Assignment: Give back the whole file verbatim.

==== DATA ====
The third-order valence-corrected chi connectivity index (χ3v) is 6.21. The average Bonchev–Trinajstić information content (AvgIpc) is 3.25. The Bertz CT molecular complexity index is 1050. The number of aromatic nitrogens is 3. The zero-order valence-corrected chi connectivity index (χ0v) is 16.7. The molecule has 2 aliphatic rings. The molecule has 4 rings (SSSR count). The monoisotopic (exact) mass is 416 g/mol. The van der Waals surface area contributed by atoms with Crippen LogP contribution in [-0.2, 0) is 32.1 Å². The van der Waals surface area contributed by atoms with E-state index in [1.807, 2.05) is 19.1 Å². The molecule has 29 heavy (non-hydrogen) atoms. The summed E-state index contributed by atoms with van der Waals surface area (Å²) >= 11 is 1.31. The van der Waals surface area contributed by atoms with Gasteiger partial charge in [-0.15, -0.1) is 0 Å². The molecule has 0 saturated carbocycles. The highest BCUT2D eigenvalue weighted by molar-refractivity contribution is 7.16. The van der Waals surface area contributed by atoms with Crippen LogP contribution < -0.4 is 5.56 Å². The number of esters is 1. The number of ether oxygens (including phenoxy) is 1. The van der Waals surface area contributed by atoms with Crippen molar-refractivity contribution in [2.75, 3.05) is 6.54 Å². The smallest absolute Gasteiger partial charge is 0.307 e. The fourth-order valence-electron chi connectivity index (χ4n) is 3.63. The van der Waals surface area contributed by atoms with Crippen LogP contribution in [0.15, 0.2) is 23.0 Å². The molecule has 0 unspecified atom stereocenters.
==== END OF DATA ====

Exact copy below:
The third-order valence-corrected chi connectivity index (χ3v) is 6.21. The average Bonchev–Trinajstić information content (AvgIpc) is 3.25. The Bertz CT molecular complexity index is 1050. The number of aromatic nitrogens is 3. The zero-order valence-corrected chi connectivity index (χ0v) is 16.7. The molecule has 2 aliphatic rings. The molecule has 4 rings (SSSR count). The monoisotopic (exact) mass is 416 g/mol. The van der Waals surface area contributed by atoms with Crippen LogP contribution in [-0.2, 0) is 32.1 Å². The van der Waals surface area contributed by atoms with E-state index in [1.807, 2.05) is 19.1 Å². The molecule has 29 heavy (non-hydrogen) atoms. The summed E-state index contributed by atoms with van der Waals surface area (Å²) >= 11 is 1.31. The van der Waals surface area contributed by atoms with Gasteiger partial charge in [-0.15, -0.1) is 0 Å². The molecule has 0 saturated carbocycles. The highest BCUT2D eigenvalue weighted by molar-refractivity contribution is 7.16. The van der Waals surface area contributed by atoms with Crippen LogP contribution < -0.4 is 5.56 Å². The number of esters is 1. The number of ether oxygens (including phenoxy) is 1. The van der Waals surface area contributed by atoms with Crippen molar-refractivity contribution in [2.75, 3.05) is 6.54 Å². The smallest absolute Gasteiger partial charge is 0.307 e. The fourth-order valence-electron chi connectivity index (χ4n) is 3.63. The van der Waals surface area contributed by atoms with Crippen LogP contribution in [0.15, 0.2) is 23.0 Å². The molecule has 0 unspecified atom stereocenters.